It is not inconceivable that the market will multiply a hundred fold at the very least. This probably means that the BTC will be worth $27000 at some point, and people will be trading in milliBTC and microBTC (mBTC and uBTC respectively). And for how long? It is also possible that eventually, Bitcoin will become a currency you use for transferring funds cross-border, while using other digital currencies to conduct local business. It is all quite possible. It is also possible that the Bitcoin protocol will be expanded to create regional sub-currencies (imagine chained block chains per zone: North America, South America, Europe, Asia Pacific…). This will probably not mean a devaluation; the opposite will be true. At that stage, banks will probably be holding their Bitcoin in digital safes just like Gold is kept today, in what would become the equivalent of Fort Knox in the real world.

But the short term…?

Let’s face it, a lot of early adopters will eventually cash out. This will invariably cause some additional “drops” along the road, meaning that Bitcoin investments are still risky if you’re trying to make short term gains. However for the long term, considering Bitcoin fuels real commerce, with a rising adoption rate and rising demand, the trend will remain positive for a very long time.

 

Investors with Vision; Oxymoron?

I recently found myself engaged in heated debates with a few of my friends and acquaintances about Angel Investors (the real and the wannabe), Venture Capitalists, Incubators, Bankers, etc.

One of the things said, which resonated with me, was the following: “An Angel Investor or VC is looking for companies like Facebook, Twitter and Google. Basically superstars.”

But if we look at most investors in the market, we would find NONE of them would have the vision to fund Google when they were getting started. Sergey and Larry even went to Yahoo, who reviewed the company and declined to purchase it or invest in it. Now ask yourself this: If Yahoo (who supposedly “understood” the Internet and were a major player) failed to see the vision in Google’s product, why should an Angel Investor? Or even worse, a VC? (who is really more like a banker).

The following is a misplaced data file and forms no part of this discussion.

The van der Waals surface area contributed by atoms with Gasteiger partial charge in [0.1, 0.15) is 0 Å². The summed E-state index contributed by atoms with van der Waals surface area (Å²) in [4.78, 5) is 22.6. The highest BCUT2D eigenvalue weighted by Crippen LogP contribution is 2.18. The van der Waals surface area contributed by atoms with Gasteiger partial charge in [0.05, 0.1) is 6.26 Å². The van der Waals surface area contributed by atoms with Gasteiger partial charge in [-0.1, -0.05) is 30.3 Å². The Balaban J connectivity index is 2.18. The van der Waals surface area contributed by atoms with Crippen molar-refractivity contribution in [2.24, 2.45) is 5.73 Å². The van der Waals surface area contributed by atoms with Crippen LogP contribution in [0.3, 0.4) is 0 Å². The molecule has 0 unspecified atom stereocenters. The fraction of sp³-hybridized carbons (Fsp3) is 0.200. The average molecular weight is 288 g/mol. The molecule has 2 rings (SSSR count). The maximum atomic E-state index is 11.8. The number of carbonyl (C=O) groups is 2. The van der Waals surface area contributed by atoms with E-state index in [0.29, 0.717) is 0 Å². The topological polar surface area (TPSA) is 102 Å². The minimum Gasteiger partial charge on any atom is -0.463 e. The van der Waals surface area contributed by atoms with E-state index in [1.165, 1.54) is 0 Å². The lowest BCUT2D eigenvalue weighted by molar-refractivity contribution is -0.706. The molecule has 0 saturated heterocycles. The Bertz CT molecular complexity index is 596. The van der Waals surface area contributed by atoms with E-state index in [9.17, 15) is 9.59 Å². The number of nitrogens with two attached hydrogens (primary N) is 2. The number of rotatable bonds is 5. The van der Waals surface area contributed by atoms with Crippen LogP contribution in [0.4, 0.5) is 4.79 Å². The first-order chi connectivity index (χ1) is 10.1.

Indeed – Sergey and Larry had to work hard and against all odds, to get their search engine up and running and make it useful for internet users. And what they created changed search engines forever, changing the perception and meaning of search, and big data along with it all. It was true innovation, and at the time it was introduced, NO INVESTOR UNDERSTOOD IT. Remember this when you start working on your idea.

I feel I need to expand a bit on what it means that they “did not understand it”. Sure, they saw the product demo, they heard the pitch, but they were unable to project the impact of the technology they saw on the market. The ability to look at a market and say, wow, this really changes everything, is a combination of skill and art reserved to a handful of people. In other words, don’t assume that Angel Investors have this magical ability to see into the future of your company, and understand whether or not it will succeed.

UPDATE: I found this report today by the awesome guys at CB Insights: Top NY Seed Investors ranked by Follow-on Investment Rate and while I am not saying you should ignore investors who are not on that list, I do strongly recommend you take a look at the ones on this list first. As a small company, you need to be even more careful how you spend your time.

Investors: Basically sheep, with strong herd instincts

“Fear is the path of the dark side…” — Yoda